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Revision as of 00:50, 5 August 2019 by Siko1056 (Update introduction and motivation to use MXE-Octave.)
- Cross-compilation for MS Windows (see also Windows_Installer) and other platforms.
- Building Octave on outdated Linux systems (e.g. only an old GCC version is available).
- Building Octave without root permission.
Examples of compiling Octave for different platforms
- Compiling for your Linux system
- Download MXE-Octave as a compressed file.
- Unpack it in ~ or somewhere suitable.
- Check you have all the requirements, gfortran and libgl2ps-dev.
- cd into the directory (called ~/mxe-octave-123456789 or similiar).
- Type: ./bootstrap
- Type: ./configure --enable-64 --enable-native-build --enable-pic-flag host_alias=gnu-linux --enable-openblas --enable-jit
- Type: make
- Type: make openblas
- cd usr/lib
- mv libblas.so libblas.so.reference
- ln -s libopenblas.so libblas.so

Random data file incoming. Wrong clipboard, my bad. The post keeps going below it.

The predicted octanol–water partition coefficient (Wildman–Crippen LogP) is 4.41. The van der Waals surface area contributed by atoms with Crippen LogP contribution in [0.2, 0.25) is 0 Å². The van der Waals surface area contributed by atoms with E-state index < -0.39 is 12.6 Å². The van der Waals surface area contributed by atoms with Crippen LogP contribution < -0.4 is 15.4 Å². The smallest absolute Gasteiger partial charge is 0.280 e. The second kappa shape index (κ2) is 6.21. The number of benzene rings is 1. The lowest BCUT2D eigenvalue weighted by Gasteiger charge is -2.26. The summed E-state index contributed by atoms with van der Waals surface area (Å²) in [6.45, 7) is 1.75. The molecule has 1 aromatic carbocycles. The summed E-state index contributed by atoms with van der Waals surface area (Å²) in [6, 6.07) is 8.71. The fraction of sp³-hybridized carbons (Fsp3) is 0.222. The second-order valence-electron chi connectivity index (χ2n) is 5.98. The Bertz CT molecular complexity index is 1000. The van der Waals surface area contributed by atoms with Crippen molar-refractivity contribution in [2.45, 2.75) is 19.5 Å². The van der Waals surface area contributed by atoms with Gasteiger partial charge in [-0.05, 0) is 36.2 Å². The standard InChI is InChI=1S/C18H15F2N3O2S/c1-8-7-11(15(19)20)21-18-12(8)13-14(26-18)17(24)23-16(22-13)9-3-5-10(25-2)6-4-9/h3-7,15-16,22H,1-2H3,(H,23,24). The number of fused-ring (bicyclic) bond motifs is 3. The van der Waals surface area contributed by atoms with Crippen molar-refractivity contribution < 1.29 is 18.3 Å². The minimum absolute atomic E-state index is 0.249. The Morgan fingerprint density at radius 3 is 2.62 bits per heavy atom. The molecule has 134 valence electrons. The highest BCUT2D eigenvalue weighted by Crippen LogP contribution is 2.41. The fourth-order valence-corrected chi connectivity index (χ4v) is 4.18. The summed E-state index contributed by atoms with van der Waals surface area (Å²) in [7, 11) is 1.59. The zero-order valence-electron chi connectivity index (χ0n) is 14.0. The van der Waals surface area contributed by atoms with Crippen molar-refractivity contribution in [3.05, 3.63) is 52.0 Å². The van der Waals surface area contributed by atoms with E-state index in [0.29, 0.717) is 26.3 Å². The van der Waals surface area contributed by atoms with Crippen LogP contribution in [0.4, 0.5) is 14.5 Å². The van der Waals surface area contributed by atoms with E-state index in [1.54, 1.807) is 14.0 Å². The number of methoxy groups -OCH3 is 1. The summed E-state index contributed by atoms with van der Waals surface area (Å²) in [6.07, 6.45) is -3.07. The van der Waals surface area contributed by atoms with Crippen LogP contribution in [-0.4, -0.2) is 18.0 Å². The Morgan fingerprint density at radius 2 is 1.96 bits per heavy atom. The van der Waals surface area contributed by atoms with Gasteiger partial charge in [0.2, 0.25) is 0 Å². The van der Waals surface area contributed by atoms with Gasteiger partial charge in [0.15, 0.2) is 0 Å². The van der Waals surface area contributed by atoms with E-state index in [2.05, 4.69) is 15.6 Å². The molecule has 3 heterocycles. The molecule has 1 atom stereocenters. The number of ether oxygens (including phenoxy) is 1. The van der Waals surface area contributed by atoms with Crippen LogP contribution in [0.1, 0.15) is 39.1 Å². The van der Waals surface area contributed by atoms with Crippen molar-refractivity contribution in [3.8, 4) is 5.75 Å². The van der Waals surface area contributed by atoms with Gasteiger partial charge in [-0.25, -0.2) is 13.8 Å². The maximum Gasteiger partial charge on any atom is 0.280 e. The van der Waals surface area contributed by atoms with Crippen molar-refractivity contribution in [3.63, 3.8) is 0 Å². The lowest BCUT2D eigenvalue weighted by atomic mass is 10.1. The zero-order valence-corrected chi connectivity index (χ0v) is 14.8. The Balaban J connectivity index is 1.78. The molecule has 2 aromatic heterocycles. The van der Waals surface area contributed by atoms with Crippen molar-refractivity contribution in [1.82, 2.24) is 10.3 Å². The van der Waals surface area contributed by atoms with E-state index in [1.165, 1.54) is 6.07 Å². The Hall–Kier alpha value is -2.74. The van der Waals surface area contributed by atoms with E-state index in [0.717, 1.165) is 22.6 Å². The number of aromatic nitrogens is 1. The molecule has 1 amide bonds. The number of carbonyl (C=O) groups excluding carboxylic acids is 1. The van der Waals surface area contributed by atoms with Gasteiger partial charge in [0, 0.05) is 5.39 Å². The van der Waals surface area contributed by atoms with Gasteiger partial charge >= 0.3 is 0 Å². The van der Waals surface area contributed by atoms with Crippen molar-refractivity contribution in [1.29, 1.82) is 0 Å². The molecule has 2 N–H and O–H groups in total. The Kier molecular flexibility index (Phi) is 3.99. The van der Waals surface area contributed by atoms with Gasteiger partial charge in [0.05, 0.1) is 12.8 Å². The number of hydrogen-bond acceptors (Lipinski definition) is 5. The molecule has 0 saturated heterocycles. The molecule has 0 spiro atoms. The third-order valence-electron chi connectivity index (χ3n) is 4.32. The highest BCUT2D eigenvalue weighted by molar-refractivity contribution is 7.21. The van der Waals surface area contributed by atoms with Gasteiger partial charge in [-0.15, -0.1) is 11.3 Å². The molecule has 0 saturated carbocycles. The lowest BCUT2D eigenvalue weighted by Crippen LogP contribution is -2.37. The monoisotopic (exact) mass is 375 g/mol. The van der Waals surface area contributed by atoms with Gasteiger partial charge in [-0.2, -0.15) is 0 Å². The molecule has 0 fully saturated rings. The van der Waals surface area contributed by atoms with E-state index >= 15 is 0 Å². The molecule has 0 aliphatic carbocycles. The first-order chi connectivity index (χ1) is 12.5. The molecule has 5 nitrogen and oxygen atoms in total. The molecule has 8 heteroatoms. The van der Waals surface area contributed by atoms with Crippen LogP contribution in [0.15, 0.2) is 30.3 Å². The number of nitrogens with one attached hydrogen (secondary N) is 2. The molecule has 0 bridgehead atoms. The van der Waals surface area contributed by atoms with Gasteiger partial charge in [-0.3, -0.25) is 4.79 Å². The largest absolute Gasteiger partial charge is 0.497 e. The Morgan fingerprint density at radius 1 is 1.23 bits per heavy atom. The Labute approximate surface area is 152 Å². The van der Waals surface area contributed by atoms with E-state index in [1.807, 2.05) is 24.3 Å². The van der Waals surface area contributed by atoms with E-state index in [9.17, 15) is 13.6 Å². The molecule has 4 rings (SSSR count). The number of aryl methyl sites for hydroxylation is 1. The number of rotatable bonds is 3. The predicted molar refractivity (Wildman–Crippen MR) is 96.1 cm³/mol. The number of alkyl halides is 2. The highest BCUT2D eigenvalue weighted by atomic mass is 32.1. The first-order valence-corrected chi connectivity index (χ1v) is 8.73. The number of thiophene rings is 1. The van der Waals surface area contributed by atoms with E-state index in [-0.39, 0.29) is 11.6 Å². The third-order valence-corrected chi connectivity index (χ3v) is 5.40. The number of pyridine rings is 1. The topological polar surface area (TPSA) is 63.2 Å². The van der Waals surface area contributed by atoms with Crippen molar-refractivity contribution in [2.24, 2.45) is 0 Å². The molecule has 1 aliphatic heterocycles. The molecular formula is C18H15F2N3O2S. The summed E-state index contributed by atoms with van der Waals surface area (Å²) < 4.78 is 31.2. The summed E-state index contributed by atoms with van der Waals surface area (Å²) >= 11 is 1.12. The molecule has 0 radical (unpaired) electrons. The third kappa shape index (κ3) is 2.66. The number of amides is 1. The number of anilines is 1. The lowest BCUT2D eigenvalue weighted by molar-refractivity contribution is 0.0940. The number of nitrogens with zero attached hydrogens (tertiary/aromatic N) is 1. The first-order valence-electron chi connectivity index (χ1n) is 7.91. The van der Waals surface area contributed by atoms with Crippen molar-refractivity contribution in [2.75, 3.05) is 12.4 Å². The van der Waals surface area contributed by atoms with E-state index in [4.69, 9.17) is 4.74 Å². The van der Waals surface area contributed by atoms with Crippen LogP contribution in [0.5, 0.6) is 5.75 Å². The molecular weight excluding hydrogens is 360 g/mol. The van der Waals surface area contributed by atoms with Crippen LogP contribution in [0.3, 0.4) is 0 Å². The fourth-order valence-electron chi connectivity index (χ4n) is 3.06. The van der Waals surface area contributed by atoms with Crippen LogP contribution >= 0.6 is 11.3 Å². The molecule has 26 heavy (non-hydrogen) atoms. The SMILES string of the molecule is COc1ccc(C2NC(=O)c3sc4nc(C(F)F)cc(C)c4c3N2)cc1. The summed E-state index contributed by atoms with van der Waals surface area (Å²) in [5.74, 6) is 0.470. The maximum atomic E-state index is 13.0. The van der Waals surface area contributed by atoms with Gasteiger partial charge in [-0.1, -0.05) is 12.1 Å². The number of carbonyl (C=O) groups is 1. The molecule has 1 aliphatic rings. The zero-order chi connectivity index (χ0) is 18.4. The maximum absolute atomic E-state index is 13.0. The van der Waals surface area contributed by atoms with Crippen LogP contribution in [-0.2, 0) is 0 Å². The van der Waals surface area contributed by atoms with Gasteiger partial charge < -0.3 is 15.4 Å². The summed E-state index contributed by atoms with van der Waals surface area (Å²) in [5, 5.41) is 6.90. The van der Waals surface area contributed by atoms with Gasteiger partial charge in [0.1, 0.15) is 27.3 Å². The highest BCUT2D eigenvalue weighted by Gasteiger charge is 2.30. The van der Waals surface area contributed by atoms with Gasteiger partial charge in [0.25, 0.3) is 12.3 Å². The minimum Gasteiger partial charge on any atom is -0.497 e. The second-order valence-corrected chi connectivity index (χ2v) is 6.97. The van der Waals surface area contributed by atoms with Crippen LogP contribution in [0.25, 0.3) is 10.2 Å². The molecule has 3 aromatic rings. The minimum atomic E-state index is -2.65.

- Octave will exist in ~/mxe-octave-123456789/usr/bin
- Add to your .bashrc file: alias octave=~/mxe-octave-123456789/usr/bin/octave
It's that easy...
- Compiling for your Ubuntu Desktop x64 Linux (tested for 14.xx)
- In Ubuntu Desktop Linux 14.10 the above recipe fails during building BLAS library ...
- I have found a working solution how to build Octave 3.8.2 with ---enable-64 in Ubuntu Desktop Linux - see:
- BLOG: http://calaba.tumblr.com/post/107087607479/octave-64
- GitHub: https://github.com/calaba/octave-3.8.2-enable-64-ubuntu-14.04
Note for gnuplot
The gnuplot built by mxe-octave does not support cairo based terminals and lua/tikz terminals. If you want uses those feature, prepare gnuplot with those features and points its location setting to "gnuplot_binary" like
>> gnuplot_binary /usr/bin/gnuplot